An essential part of anesthesia training is differentiating machine malfunction from a true physiologic problem in the patient. The easiest way to distinguish patient problems from equipment problems is to employ redundant monitors; for example, bradycardia on the pulse oximeter can be confirmed by the anesthetist palpating a pulse or auscultating with a stethoscope. Very rarely does an acute change in heart rate, respiratory rate, blood pressure, oxygen saturation, or expired CO2 occur without a deviation in another parameter.
The most-basic anesthetic monitoring consists of measuring heart rate, respiratory rate, and (for homeotherms) body temperature. While expensive instruments are available for specialized situations (e.g., Doppler flow probes, ingestible temperature capsules, electrocardiographs), these parameters are easily measured with the eyes and ears of the anesthetist, a stethoscope, and a rectal thermometer. Monitoring of oxygenation, ventilation (carbon dioxide excretion), and blood pressure require additional monitors. Pulse oximeters, capnographs, electrocardiograms (ECGs), and oscillometric blood pressure monitors are the commonly used “standard anesthetic monitors” in veterinary anesthesia but require some accommodation for field use. It is important to remember that even though these devices are widely used in wildlife medicine, very few have been objectively evaluated in nondomestic species.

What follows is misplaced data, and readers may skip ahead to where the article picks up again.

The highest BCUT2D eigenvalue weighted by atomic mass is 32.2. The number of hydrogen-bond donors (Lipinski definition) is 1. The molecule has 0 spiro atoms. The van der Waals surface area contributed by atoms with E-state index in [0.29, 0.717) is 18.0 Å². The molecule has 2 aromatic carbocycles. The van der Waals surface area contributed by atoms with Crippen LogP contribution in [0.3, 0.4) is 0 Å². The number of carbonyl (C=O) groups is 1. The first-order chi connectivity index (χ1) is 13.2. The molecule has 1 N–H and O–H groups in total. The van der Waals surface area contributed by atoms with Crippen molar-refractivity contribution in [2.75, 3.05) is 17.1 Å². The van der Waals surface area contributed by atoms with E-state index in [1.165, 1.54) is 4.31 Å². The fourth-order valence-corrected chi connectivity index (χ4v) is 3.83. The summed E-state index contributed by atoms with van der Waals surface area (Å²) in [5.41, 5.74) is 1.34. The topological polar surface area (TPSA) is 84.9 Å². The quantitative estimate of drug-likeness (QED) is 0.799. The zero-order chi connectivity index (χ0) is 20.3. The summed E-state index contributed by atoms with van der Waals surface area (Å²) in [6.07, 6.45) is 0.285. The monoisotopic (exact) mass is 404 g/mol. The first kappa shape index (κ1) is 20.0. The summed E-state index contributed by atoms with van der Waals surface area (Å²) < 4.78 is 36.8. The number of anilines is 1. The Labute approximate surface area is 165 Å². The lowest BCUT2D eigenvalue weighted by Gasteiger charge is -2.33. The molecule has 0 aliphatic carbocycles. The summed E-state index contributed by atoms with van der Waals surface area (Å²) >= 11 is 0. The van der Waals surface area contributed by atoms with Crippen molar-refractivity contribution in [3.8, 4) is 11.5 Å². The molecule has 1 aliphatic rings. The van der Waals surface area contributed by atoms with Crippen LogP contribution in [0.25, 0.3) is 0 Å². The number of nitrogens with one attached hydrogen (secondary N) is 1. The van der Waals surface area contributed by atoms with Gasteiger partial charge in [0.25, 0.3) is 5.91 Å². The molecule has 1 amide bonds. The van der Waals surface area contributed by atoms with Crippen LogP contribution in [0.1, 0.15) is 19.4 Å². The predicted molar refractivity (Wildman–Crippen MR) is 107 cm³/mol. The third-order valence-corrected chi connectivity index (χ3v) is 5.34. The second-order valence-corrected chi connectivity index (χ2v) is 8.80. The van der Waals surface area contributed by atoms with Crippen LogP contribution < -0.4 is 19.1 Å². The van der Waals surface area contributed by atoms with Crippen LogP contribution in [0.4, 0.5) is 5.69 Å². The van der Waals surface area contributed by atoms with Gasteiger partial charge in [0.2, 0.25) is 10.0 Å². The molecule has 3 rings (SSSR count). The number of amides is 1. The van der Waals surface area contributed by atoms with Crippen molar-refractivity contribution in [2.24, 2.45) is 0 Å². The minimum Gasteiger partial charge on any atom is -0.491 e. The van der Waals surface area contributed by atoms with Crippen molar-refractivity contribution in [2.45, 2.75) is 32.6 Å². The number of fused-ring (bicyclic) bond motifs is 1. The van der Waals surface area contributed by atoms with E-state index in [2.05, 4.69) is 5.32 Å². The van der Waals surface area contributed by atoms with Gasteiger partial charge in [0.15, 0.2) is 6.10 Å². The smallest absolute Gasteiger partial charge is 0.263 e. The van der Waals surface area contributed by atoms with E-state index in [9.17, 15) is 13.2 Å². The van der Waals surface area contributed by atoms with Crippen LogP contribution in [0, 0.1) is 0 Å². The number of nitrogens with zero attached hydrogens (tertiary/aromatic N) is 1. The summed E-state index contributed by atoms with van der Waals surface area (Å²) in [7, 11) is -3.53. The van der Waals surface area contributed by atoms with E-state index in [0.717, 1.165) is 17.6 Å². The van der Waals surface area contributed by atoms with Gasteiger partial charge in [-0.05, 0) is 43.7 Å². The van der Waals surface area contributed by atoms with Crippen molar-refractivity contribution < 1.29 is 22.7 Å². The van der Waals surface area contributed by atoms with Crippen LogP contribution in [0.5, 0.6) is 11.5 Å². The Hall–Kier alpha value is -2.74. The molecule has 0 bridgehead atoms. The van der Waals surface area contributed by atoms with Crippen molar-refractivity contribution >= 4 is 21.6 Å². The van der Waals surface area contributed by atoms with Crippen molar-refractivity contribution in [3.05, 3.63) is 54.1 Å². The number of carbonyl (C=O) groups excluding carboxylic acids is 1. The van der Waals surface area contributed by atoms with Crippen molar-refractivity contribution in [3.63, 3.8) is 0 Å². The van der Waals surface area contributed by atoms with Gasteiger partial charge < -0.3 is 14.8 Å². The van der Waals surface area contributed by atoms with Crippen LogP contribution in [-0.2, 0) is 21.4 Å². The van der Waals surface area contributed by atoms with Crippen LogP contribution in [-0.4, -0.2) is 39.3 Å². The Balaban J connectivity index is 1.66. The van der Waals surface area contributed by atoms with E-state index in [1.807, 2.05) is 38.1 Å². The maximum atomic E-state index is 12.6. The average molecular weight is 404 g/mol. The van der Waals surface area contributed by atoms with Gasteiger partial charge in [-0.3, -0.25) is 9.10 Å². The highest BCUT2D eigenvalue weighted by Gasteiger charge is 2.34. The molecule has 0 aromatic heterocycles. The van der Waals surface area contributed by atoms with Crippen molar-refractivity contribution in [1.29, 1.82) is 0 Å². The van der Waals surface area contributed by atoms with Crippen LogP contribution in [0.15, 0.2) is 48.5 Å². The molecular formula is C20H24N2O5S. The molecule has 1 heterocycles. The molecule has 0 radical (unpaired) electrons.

Diagnostic blood tests